Remember when Lexus first started out as a Japanese alternative to the German status quo? The original LS sedan offered much of, if not all, of what the German sedans offered at a substantial bargain. The Hyundai Equus offers that same value proposition today while at the same time firing a shot across the bow of the established players in the segment. For some, the styling might not be as formative and the interior too generic, but for most the Equus is exactly the kind of vehicle that suits their needs.

Hyundai is also changing the buying experience. Every customer gets a free Apple iPad that serves as both the car's user manual as well as providing an app that schedules services when such are needed. A technician will pick up an owner's Equus where ever it may be and leaves a loaner (either a Genesis or another Equus) in its place. The car can either be dropped off when the servicing is complete or, if the owner chooses, he can pick it up at the dealership. Hyundai also offers what they are tentatively calling 'The 14 Day Rotation". After the initial introduction and delivery, an Equus specialist will meet with the owner 14 days after (again, at the owner's home, work etc.) to go over the features of the car or simply listen to any queries the owner might have to ensure he/she is getting and enjoying the full Equus experience.

Hyundai has come a long way. If they've succeeded in making the regular guys (Honda, Toyota) take notice, then with the Genesis/Equus duo they've succeeded in at least making the high rollers take a glance over their shoulders.

Tuesday, November 2, 2010

Scissors, Gas Struts and Props

So this past Sunday I was engaged in washing cars (which turned into a full blown maintenance project but that's another story) and I happened to take note of the designs of trunks (or boots as the English say). I have to hand it to Mazda, those scissor-shaped hinges with the gas strut assist really pays dividends in not intruding on the trunk's total usable space. It used to be not so long ago that this was a luxury item on cars costing far more than your run-of-the-mill family sedan but kudos to Mazda for engineering such a nifty system for the 6 sedan (mine's an '06 model but this generation has been around since early 2003).

My Mazda6 trunk

Very nifty

Now this is in stark contrast to the cheap goose neck hinges that so many other manufacturers install as a cost effective measure (lookin' at you General Motors). At least now they're starting to cover up the hinges in their own special sheaths, covered in the same material as the trunk liner, but before you'd have to be careful about loading up the trunk, lest those same hinges crush any vital cargo they come into contact with when the lid is closed. Well, you can imagine my surprise (or realization really) to discover a Toyota of all vehicles carrying these cheap hinges, a [2002] Camry no less. Give Toyota some credit however, the trunk is vast (quite a bit bigger than my Mazda 6) but I believe the Mazda trumps it in usable space. It's those same lined sheaths for the gooseneck hinges that makes the space a bit weird to use. Better watch out and pack softer cargo at the top. Sadly, Toyota continues this trend with their latest Camry.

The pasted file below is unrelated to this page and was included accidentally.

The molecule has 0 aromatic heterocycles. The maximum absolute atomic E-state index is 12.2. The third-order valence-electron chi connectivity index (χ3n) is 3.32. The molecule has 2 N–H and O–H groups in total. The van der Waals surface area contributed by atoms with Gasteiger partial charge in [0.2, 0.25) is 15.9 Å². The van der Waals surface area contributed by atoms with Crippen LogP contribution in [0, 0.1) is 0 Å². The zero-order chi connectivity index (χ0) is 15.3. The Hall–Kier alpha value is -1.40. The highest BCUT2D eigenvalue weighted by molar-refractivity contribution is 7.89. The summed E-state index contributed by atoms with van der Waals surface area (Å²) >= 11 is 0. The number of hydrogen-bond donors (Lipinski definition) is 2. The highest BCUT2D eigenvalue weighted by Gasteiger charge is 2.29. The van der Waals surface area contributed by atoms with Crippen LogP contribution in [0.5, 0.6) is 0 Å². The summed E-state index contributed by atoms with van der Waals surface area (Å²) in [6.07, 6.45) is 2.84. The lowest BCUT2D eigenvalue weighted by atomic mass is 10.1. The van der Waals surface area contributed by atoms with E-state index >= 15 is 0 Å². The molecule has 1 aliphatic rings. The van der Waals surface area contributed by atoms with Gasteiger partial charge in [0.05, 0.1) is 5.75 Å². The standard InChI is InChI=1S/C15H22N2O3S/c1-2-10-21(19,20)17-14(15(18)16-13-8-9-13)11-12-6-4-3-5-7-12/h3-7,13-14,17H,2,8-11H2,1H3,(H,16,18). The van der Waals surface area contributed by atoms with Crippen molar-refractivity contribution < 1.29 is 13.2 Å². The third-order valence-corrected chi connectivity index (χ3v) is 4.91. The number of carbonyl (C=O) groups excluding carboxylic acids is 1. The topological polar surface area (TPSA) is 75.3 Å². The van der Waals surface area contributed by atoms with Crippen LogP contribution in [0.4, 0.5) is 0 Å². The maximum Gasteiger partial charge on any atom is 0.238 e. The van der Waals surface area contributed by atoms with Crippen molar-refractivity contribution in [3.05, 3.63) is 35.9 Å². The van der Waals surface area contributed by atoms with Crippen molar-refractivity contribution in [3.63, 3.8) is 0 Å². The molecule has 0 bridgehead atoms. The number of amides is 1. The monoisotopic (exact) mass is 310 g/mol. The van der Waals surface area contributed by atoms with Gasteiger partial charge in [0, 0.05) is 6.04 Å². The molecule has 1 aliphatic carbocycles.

2002 Toyota Camry trunk

Cheap hinges

They do try

So you think I'm bashing Toyota for this indescribable offense? Not so fast. Even though not many owners are likely to look under the bonnet to do engine checks (I mean really, with the latest model cars presently on the road, all you're likely to see is a sea of black plastic covering the engine anyway)the Camry (circa 2002) redeems itself by offering a gas strut assist to lift and hold the bonnet up and out of the way. The Mazda 6 on the other hand, has to make do with a do-it-yourself lift-and-insert-here prop. It's probably not a big deal to most people but the Camry's gas strut does prevent your hands from being unnecessarily dirty if all you're doing is a visual inspection.

Under the 6's bonnet

Insert here

I like to get my hands dirty so the bonnet prop isn't a big deal to me, but for someone who does very little (if any) maintenance, the Camry's bonnet gas strut is a pretty nifty. Bonnet notwithstanding, the scissor hinges on my Mazda are just one of many details I absolutely adore about it. The trunk might not be as vast as the Toyota's but best believe every inch is usable.

(I'll upload a pic of the Camry's more 'sophisticated' engine bonnet prop soon)